Should You Ask Colleagues What They Earn?
Most companies have strict policies about the divulging of employee salaries. It may be unclear about what the penalties are, but it’s considered practically taboo in some workplaces to ask what a colleague earns. However, a tide of change is happening in some companies where employees are questioning this long-standing policy.
Why Companies Don’t Want You to Know
The official reason why companies don’t want you to know what your colleagues are making is so employees won’t become envious of each other. The real reason is that they don’t want employees to have leverage against the company to ask for more money. If you knew what your colleagues earn, you could argue that you’re worth at least as much, if not more.
Companies Ask For Your Salary History
It’s not fair to have all this secrecy about your colleagues’ salaries when companies ask you for your complete salary history. They do this for the sole purpose of having leverage to hire you for the lowest possible salary. So you’re supposed to show all your cards in the game, while the company doesn’t lay any of their cards on the table.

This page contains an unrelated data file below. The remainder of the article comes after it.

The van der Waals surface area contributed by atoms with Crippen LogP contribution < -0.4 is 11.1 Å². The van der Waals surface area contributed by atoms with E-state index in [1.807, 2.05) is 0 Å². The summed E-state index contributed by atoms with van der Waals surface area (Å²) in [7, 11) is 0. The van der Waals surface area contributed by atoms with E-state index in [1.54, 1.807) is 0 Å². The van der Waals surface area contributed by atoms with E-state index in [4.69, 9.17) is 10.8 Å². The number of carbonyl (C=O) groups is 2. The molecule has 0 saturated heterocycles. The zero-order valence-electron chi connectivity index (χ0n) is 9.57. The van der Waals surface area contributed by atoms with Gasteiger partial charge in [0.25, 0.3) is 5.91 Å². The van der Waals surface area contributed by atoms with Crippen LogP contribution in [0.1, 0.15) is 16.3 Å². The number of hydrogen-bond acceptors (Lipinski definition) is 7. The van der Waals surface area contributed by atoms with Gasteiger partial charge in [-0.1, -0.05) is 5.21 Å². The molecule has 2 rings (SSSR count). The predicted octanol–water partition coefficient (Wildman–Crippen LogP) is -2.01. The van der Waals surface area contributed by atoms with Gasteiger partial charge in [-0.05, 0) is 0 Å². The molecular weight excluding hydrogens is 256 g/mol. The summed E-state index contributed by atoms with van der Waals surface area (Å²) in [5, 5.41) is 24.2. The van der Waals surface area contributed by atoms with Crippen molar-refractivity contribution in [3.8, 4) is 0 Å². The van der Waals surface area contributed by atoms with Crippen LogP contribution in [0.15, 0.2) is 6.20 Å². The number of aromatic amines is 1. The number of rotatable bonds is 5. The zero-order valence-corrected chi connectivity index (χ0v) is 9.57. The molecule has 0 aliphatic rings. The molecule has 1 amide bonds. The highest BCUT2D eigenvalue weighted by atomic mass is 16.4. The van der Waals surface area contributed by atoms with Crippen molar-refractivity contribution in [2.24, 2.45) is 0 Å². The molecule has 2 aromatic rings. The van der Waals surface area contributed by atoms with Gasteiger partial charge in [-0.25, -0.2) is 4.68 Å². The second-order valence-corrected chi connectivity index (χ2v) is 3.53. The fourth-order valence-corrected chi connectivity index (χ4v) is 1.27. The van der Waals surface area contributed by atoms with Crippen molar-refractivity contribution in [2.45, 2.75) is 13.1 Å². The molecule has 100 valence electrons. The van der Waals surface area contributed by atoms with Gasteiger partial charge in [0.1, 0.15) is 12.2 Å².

The Truth About Secret Salaries
If companies really cared about jealousy in the workplace, then they wouldn’t have such things as “employee of the month” and special parking spaces for the “employee VIP.” They wouldn’t give prizes to the highest-grossing salesperson. The truth is, they don’t want you to know because that would give you a bargaining chip.
It’s Okay to Ask Sometimes
If you could get everyone in your office or department to see that an open salary discussion would benefit the entire group, then it’s okay to ask. But if you’re the only one asking, then, until the tide change comes to your company, it’s probably better not to ask.